Home > Seanad Éireann debate. Commencement Matters - Crime prevention

[Oireachtas] Seanad Éireann debate. Commencement Matters - Crime prevention. (30 May 2019)

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Senator Aodhán Ó Ríordáin: I appreciate the Minister being here in person to discuss this. I have raised issues of crime, criminality and anti-social behaviour in Dublin’s northside for at least a year. The responses from the Minister and his office have been disappointing. There has been a shooting, a pipe bomb incident, and a shooting incident outside Donaghmede Shopping Centre. There is currently great media interest and focus on the area because of three murders in the past week. What will the Government’s response to this be? To be fair to the Government, when a similar situation arose in the north inner city, there was a very high-level response from the Government. There were high-level meetings with stakeholders in St. Lawrence O’Toole school then, and a very hands-on approach, including the commission of the Mulvey report, which is still being implemented. The discussions were not merely on a policing response but also took place with various agencies involved in youth empowerment and there were anti-poverty measures.


What is the Government’s response to this situation? Will the Minister and the Government engage a Mulvey-style report for Dublin 17 and the wider area? Is the Minister aware that a neighbouring community is due to expand its population to 50,000 and that community is campaigning for a Garda station as part of its infrastructure? Will the Minister sit down with Sphere 17 youth services and the Preparing for Life group in Darndale which are making fantastic inroads into parental empowerment in that area, with great success? There are other agencies such as RASP drugs services, Doras Buí, and Northside Partnership, all of which have things to say. I spoke to two school principals in recent days. They are worried about the long-term impact this will have on children in the immediate area if this becomes normalised. They walk past Garda tape and dead bodies, or they hear gunshots. This is not normal and it cannot be seen to be normal. We have a responsibility to the future of these children that they feel that the hand of the State is lifting them up, so that when something like this happens, the State will intervene and shoulder their cares and there is political and governmental leadership.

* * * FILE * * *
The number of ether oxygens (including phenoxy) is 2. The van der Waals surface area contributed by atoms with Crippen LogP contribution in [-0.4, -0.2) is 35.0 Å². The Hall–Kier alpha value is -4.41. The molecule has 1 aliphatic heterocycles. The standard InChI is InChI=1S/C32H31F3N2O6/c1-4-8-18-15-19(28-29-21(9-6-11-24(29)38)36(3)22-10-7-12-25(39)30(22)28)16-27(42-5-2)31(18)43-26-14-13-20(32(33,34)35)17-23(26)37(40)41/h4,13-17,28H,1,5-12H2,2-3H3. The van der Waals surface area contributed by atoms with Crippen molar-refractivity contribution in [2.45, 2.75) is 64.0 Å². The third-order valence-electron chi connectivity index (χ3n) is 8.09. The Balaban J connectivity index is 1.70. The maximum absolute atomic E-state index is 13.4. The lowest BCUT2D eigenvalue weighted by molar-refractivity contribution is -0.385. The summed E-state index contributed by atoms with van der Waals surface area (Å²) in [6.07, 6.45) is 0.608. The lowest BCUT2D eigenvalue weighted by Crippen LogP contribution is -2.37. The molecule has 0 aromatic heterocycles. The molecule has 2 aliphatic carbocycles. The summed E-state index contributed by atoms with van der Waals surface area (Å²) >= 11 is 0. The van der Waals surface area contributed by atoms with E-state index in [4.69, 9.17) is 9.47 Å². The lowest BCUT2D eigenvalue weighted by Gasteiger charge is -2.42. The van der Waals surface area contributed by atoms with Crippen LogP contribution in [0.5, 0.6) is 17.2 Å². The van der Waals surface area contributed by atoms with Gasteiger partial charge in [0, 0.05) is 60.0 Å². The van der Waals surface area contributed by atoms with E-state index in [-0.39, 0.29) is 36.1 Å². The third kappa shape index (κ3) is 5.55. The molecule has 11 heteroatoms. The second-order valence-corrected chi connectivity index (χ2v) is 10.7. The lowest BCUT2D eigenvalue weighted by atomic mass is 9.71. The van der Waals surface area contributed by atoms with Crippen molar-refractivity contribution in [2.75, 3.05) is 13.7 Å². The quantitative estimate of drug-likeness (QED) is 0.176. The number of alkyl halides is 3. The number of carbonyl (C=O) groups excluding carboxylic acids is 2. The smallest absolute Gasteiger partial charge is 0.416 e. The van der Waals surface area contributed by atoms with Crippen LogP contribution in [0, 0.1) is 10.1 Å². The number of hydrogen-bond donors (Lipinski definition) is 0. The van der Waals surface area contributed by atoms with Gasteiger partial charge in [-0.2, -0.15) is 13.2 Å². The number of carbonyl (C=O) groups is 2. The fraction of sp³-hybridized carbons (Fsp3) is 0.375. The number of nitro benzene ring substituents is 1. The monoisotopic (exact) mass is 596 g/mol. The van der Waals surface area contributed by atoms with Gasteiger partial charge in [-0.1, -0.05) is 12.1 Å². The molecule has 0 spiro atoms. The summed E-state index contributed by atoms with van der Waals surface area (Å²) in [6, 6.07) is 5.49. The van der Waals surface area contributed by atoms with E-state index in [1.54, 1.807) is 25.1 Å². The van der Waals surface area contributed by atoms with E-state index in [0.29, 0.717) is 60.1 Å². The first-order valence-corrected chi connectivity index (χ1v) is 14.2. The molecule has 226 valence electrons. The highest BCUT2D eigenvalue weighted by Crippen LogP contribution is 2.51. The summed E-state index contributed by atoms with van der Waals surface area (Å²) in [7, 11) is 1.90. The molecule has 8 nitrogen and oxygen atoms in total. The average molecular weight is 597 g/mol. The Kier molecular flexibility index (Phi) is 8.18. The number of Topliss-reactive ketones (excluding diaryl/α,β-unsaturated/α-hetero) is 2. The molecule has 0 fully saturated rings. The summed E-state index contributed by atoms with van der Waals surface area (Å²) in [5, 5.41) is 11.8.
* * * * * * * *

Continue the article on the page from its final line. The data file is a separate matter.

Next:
Will the Government please recognise that there is a problem in this area of the city which is spiralling out of control, and that it is the responsibility of the Taoiseach and the Government to show the leadership and be in these communities, talking to the people who care passionately about those communities, because we are losing the battle? Why is it that young men are only too willing to take the place of those who have just been murdered? We must change our drug policy and the policing policy on that side of the city. We need the resources but we must also talk about youth empowerment. I ask the Minister, the Taoiseach, and all others who have influence in this area to commission a Mulvey-style report for Dublin 17 and wider communities so that investment can start flowing, policing can be enhanced, and we do not see a return to the type of bloodshed we have seen over the past week.


Deputy Charles Flanagan: I thank Senator Ó Ríordáin for raising this very important issue. I am pleased to have the opportunity to address the matter from a criminal justice perspective.